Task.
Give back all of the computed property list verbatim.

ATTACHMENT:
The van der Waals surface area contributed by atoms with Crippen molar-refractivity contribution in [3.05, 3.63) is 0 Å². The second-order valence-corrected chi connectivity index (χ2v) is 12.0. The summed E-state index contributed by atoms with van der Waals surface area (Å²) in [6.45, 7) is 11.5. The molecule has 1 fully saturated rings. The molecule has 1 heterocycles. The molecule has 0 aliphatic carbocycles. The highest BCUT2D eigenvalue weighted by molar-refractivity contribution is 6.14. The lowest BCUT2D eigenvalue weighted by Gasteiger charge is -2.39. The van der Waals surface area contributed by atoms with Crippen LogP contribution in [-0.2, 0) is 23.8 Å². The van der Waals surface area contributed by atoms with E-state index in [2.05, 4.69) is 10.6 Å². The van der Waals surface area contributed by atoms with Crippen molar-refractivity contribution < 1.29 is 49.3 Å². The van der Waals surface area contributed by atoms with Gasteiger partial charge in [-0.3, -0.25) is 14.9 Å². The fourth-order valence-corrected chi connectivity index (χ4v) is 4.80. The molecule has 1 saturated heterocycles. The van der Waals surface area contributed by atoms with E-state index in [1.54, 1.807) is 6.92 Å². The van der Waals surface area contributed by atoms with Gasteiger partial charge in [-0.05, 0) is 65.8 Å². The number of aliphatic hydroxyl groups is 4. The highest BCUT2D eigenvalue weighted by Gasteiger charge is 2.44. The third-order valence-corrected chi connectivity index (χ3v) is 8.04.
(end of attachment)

The van der Waals surface area contributed by atoms with Crippen molar-refractivity contribution in [3.05, 3.63) is 0 Å². The second-order valence-corrected chi connectivity index (χ2v) is 12.0. The summed E-state index contributed by atoms with van der Waals surface area (Å²) in [6.45, 7) is 11.5. The molecule has 1 fully saturated rings. The molecule has 1 heterocycles. The molecule has 0 aliphatic carbocycles. The highest BCUT2D eigenvalue weighted by molar-refractivity contribution is 6.14. The lowest BCUT2D eigenvalue weighted by Gasteiger charge is -2.39. The van der Waals surface area contributed by atoms with Crippen LogP contribution in [-0.2, 0) is 23.8 Å². The van der Waals surface area contributed by atoms with E-state index in [2.05, 4.69) is 10.6 Å². The van der Waals surface area contributed by atoms with Crippen molar-refractivity contribution < 1.29 is 49.3 Å². The van der Waals surface area contributed by atoms with Gasteiger partial charge in [-0.3, -0.25) is 14.9 Å². The fourth-order valence-corrected chi connectivity index (χ4v) is 4.80. The molecule has 1 saturated heterocycles. The van der Waals surface area contributed by atoms with E-state index in [1.54, 1.807) is 6.92 Å². The van der Waals surface area contributed by atoms with Gasteiger partial charge in [-0.05, 0) is 65.8 Å². The number of aliphatic hydroxyl groups is 4. The highest BCUT2D eigenvalue weighted by Gasteiger charge is 2.44. The third-order valence-corrected chi connectivity index (χ3v) is 8.04.